was more than skeptical when I first heard about a girl who composed and safeguarded a Jewish calendar while interned in Auschwitz. The main questions in my mind were: Where did she get the materials with which to do it? How did she have the time and energy to make the calendar without being discovered? How did she have the state of mind to undertake the making of the calendar? From where did she have the knowledge to create it?
As soon as the coronavirus restrictions were loosened, I made my way to the home of Sophie (née Loewenstein) Sohlberg in the Israeli chareidi town of Kiryat Sefer. I had done some archival research and had found a record of her deportation in 1943 to Auschwitz, so I brought a copy to show her. Sophie, now 96, did not know the documents existed; yet she was not surprised. “I know I was deported on Erev Pesach. I don’t need a document to prove it.” I knew right away I was dealing with a blunt and forceful woman.
Keeping Shabbos in Nazi Germany?
During our chat, Sophie described the two years that led up to that deportation. She was 17 and living in Berlin in 1941 when the German laws began to require every woman aged 16 to 45 to work in a factory. Her father knew of a Jewish farmer who had converted his farm into a training camp, a hachsharah, in the town of Neuendorf, Germany, to prepare young Jews to go to Eretz Yisrael. There was a period when the Nazis encouraged Jews to leave Germany. However, when she arrived that was no longer the case, and Jews could no longer emigrate. Thus, Neuendorf functioned as a forced labor camp for some 100 people, supplying German national needs. One section of the camp was allocated to 30 youths from the Orthodox Noar Agudati, belonging to Agudath Israel. Unbelievable as it seems, right in the midst of Nazi Germany, there was, for a time, a place where Jews kept Shabbos and Yomim Tovim. The boys studied Gemara at night after work, the girls studied Chumash.
Sophie became an expert in large-scale kosher cooking for the group. This came to an end as Hitler’s birthday on April 20, 1943, approached. The authorities decided to mark it by deporting the Neuendorf residents to a collection point in Berlin, and from there to Auschwitz. “We baked matzahs and took them along. Even though summer was approaching, we put on several layers of clothes, just in case. We were housed in a Jewish institution in Berlin. Those still left in the kehillah supplied us with sandwiches to eat on the morning of Erev Pesach, and a big cauldron of potato soup so we would have something non-chametzdik to eat in the afternoon. We were told we were going to be sent to a labor camp called Auschwitz. We never heard of it, so it didn’t set off any red flags for us.”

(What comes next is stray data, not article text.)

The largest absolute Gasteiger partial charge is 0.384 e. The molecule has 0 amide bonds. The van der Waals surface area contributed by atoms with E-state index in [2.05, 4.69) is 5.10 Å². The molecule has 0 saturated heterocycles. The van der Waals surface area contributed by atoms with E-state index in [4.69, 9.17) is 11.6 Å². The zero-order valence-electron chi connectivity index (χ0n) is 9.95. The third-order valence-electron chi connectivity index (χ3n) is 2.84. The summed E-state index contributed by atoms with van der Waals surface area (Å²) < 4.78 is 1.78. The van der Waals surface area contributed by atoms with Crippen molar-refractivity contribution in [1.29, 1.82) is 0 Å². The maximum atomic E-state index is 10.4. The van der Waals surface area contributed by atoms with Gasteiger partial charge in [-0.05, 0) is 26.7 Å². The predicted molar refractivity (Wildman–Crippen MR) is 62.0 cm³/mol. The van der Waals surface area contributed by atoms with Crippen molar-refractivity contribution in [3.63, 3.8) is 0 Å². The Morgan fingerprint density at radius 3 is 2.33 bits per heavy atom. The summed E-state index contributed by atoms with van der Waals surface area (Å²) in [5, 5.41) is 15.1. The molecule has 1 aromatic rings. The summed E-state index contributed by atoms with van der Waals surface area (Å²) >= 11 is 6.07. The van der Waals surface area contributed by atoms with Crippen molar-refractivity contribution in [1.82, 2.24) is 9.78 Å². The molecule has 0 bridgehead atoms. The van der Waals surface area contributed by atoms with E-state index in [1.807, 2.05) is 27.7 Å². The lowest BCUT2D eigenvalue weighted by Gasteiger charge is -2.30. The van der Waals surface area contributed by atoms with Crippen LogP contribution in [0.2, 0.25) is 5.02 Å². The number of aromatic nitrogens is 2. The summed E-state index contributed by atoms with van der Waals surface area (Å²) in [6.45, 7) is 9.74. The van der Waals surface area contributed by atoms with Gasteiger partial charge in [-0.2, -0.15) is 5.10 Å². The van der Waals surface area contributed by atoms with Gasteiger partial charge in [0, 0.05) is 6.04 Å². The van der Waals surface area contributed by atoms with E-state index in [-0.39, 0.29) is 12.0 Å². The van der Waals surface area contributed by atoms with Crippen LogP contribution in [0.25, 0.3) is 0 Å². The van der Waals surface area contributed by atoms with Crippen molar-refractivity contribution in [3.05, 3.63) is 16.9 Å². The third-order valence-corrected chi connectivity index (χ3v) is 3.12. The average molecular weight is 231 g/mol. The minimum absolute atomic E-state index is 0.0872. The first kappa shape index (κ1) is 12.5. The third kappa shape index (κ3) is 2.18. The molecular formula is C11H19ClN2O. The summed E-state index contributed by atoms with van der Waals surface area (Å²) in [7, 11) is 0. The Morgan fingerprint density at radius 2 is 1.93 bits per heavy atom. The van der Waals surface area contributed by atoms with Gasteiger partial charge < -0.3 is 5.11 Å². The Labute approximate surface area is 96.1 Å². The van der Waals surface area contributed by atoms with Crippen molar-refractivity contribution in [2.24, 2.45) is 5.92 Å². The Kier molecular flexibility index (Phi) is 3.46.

The cattle car was pitch dark, so Sophie’s group could not read the Haggadahs they had brought, and they recited what they could from memory. At least they had their matzah.
The following information was omitted:
Not everyone has the privilege to write a pioneering work. Dr. Alan Rosen has done this with his book The Holocaust’s Jewish Calendars: Keeping Time Sacred, Making Time Holy. I used his book in writing “Keeping Time in Auschwitz: Sophie Sohlberg shares how she created a luach in Auschwitz” (AmiLiving Sept. 2). It is through Dr. Rosen that I met and sat for hours speaking with Mrs. Sohlberg, who is probably the only one still with us of the 40 Jews whose calendars he researched. Kudos to Dr. Rosen, and to his publisher, Indiana University Press (2019), for opening up this crucial aspect of the Holocaust that hitherto had been overlooked by most students of the Holocaust. Dr. Rosen gives seminars on how these calendars sustained so many Jews in ghettos, concentration camps and hideaways.
Shira Leibowitz Schmidt